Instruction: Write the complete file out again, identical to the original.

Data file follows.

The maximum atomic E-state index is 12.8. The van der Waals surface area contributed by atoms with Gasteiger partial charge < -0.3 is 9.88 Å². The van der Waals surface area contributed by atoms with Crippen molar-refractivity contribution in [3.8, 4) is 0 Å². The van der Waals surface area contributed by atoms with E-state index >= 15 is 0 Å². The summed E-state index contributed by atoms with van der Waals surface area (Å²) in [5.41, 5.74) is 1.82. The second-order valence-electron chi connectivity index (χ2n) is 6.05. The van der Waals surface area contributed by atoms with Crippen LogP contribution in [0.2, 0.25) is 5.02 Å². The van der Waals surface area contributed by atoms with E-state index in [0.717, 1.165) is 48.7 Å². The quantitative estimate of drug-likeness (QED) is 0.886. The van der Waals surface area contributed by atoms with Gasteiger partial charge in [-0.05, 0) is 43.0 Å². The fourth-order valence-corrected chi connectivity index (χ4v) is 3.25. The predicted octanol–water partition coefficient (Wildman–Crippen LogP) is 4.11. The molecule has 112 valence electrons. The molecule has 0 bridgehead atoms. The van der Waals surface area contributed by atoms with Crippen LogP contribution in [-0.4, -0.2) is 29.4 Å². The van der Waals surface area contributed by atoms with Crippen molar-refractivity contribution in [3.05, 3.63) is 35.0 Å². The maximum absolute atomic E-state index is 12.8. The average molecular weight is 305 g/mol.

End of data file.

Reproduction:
The maximum atomic E-state index is 12.8. The van der Waals surface area contributed by atoms with Gasteiger partial charge < -0.3 is 9.88 Å². The van der Waals surface area contributed by atoms with Crippen molar-refractivity contribution in [3.8, 4) is 0 Å². The van der Waals surface area contributed by atoms with E-state index >= 15 is 0 Å². The summed E-state index contributed by atoms with van der Waals surface area (Å²) in [5.41, 5.74) is 1.82. The second-order valence-electron chi connectivity index (χ2n) is 6.05. The van der Waals surface area contributed by atoms with Crippen LogP contribution in [0.2, 0.25) is 5.02 Å². The van der Waals surface area contributed by atoms with E-state index in [0.717, 1.165) is 48.7 Å². The quantitative estimate of drug-likeness (QED) is 0.886. The van der Waals surface area contributed by atoms with Gasteiger partial charge in [-0.05, 0) is 43.0 Å². The fourth-order valence-corrected chi connectivity index (χ4v) is 3.25. The predicted octanol–water partition coefficient (Wildman–Crippen LogP) is 4.11. The molecule has 112 valence electrons. The molecule has 0 bridgehead atoms. The van der Waals surface area contributed by atoms with Crippen LogP contribution in [-0.4, -0.2) is 29.4 Å². The van der Waals surface area contributed by atoms with Crippen molar-refractivity contribution in [3.05, 3.63) is 35.0 Å². The maximum absolute atomic E-state index is 12.8. The average molecular weight is 305 g/mol.